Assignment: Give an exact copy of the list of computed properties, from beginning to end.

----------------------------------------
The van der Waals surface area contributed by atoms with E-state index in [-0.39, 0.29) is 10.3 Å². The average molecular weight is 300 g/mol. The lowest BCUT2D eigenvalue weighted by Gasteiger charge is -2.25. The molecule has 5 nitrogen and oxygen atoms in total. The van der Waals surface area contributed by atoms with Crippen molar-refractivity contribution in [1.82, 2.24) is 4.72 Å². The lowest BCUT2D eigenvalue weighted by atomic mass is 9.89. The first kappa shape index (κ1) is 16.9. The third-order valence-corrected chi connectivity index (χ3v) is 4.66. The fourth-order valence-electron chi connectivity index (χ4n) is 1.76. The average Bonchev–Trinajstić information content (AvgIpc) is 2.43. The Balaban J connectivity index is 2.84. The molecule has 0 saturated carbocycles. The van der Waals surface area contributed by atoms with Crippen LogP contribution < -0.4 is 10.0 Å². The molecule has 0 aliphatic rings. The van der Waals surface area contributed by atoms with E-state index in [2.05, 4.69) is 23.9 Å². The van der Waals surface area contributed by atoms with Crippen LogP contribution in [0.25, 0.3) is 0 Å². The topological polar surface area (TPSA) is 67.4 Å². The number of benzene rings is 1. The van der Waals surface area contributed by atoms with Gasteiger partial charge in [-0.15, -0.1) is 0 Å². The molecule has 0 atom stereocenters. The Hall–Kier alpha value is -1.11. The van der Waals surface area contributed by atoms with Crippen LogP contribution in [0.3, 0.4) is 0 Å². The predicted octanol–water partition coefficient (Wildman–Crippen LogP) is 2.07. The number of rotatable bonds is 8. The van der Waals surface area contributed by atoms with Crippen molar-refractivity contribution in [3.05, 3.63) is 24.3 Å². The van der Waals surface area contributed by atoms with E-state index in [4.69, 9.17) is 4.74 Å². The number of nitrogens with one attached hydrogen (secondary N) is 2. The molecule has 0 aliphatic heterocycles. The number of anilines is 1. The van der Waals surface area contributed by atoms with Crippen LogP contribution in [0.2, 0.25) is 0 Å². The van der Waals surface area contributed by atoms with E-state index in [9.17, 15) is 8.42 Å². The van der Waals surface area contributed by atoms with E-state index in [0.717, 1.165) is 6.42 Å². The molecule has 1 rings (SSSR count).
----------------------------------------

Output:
The van der Waals surface area contributed by atoms with E-state index in [-0.39, 0.29) is 10.3 Å². The average molecular weight is 300 g/mol. The lowest BCUT2D eigenvalue weighted by Gasteiger charge is -2.25. The molecule has 5 nitrogen and oxygen atoms in total. The van der Waals surface area contributed by atoms with Crippen molar-refractivity contribution in [1.82, 2.24) is 4.72 Å². The lowest BCUT2D eigenvalue weighted by atomic mass is 9.89. The first kappa shape index (κ1) is 16.9. The third-order valence-corrected chi connectivity index (χ3v) is 4.66. The fourth-order valence-electron chi connectivity index (χ4n) is 1.76. The average Bonchev–Trinajstić information content (AvgIpc) is 2.43. The Balaban J connectivity index is 2.84. The molecule has 0 saturated carbocycles. The van der Waals surface area contributed by atoms with Crippen LogP contribution < -0.4 is 10.0 Å². The molecule has 0 aliphatic rings. The van der Waals surface area contributed by atoms with E-state index in [2.05, 4.69) is 23.9 Å². The van der Waals surface area contributed by atoms with Crippen LogP contribution in [0.25, 0.3) is 0 Å². The topological polar surface area (TPSA) is 67.4 Å². The number of benzene rings is 1. The van der Waals surface area contributed by atoms with Gasteiger partial charge in [-0.15, -0.1) is 0 Å². The molecule has 0 atom stereocenters. The Hall–Kier alpha value is -1.11. The van der Waals surface area contributed by atoms with Crippen LogP contribution in [0.3, 0.4) is 0 Å². The predicted octanol–water partition coefficient (Wildman–Crippen LogP) is 2.07. The number of rotatable bonds is 8. The van der Waals surface area contributed by atoms with Crippen molar-refractivity contribution in [3.05, 3.63) is 24.3 Å². The van der Waals surface area contributed by atoms with E-state index in [4.69, 9.17) is 4.74 Å². The number of nitrogens with one attached hydrogen (secondary N) is 2. The molecule has 0 aliphatic heterocycles. The number of anilines is 1. The van der Waals surface area contributed by atoms with Crippen LogP contribution in [0.2, 0.25) is 0 Å². The van der Waals surface area contributed by atoms with E-state index in [9.17, 15) is 8.42 Å². The van der Waals surface area contributed by atoms with E-state index in [0.717, 1.165) is 6.42 Å². The molecule has 1 rings (SSSR count).